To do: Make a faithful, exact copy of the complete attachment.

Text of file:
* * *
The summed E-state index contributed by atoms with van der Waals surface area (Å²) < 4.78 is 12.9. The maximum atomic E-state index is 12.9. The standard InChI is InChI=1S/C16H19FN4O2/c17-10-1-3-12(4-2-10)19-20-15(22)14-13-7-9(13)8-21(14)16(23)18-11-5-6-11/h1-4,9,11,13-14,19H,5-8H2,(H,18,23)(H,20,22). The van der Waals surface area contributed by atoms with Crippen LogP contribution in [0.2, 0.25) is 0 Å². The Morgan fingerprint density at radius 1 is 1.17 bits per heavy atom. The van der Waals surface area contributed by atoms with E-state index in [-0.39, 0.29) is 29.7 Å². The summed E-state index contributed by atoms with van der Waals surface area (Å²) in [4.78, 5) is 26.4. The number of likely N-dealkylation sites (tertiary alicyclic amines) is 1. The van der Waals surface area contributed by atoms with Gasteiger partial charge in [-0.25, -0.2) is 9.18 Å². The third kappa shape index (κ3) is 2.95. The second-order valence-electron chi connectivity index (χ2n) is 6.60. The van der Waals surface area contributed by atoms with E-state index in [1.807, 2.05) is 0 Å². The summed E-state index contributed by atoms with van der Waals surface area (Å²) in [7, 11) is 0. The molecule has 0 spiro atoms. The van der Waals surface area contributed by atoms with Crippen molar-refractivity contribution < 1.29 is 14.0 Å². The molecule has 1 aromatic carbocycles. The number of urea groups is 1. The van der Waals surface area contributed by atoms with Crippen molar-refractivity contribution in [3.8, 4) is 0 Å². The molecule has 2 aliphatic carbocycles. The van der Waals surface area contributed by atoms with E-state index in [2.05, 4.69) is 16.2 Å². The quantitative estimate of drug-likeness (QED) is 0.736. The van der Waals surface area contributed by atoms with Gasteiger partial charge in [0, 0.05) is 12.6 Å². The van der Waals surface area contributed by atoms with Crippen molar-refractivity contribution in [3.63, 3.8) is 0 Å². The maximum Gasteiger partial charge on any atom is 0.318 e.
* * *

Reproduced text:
The summed E-state index contributed by atoms with van der Waals surface area (Å²) < 4.78 is 12.9. The maximum atomic E-state index is 12.9. The standard InChI is InChI=1S/C16H19FN4O2/c17-10-1-3-12(4-2-10)19-20-15(22)14-13-7-9(13)8-21(14)16(23)18-11-5-6-11/h1-4,9,11,13-14,19H,5-8H2,(H,18,23)(H,20,22). The van der Waals surface area contributed by atoms with Crippen LogP contribution in [0.2, 0.25) is 0 Å². The Morgan fingerprint density at radius 1 is 1.17 bits per heavy atom. The van der Waals surface area contributed by atoms with E-state index in [-0.39, 0.29) is 29.7 Å². The summed E-state index contributed by atoms with van der Waals surface area (Å²) in [4.78, 5) is 26.4. The number of likely N-dealkylation sites (tertiary alicyclic amines) is 1. The van der Waals surface area contributed by atoms with Gasteiger partial charge in [-0.25, -0.2) is 9.18 Å². The third kappa shape index (κ3) is 2.95. The second-order valence-electron chi connectivity index (χ2n) is 6.60. The van der Waals surface area contributed by atoms with E-state index in [1.807, 2.05) is 0 Å². The summed E-state index contributed by atoms with van der Waals surface area (Å²) in [7, 11) is 0. The molecule has 0 spiro atoms. The van der Waals surface area contributed by atoms with Crippen molar-refractivity contribution < 1.29 is 14.0 Å². The molecule has 1 aromatic carbocycles. The number of urea groups is 1. The van der Waals surface area contributed by atoms with Crippen molar-refractivity contribution in [3.8, 4) is 0 Å². The molecule has 2 aliphatic carbocycles. The van der Waals surface area contributed by atoms with E-state index in [2.05, 4.69) is 16.2 Å². The quantitative estimate of drug-likeness (QED) is 0.736. The van der Waals surface area contributed by atoms with Gasteiger partial charge in [0, 0.05) is 12.6 Å². The van der Waals surface area contributed by atoms with Crippen molar-refractivity contribution in [3.63, 3.8) is 0 Å². The maximum Gasteiger partial charge on any atom is 0.318 e.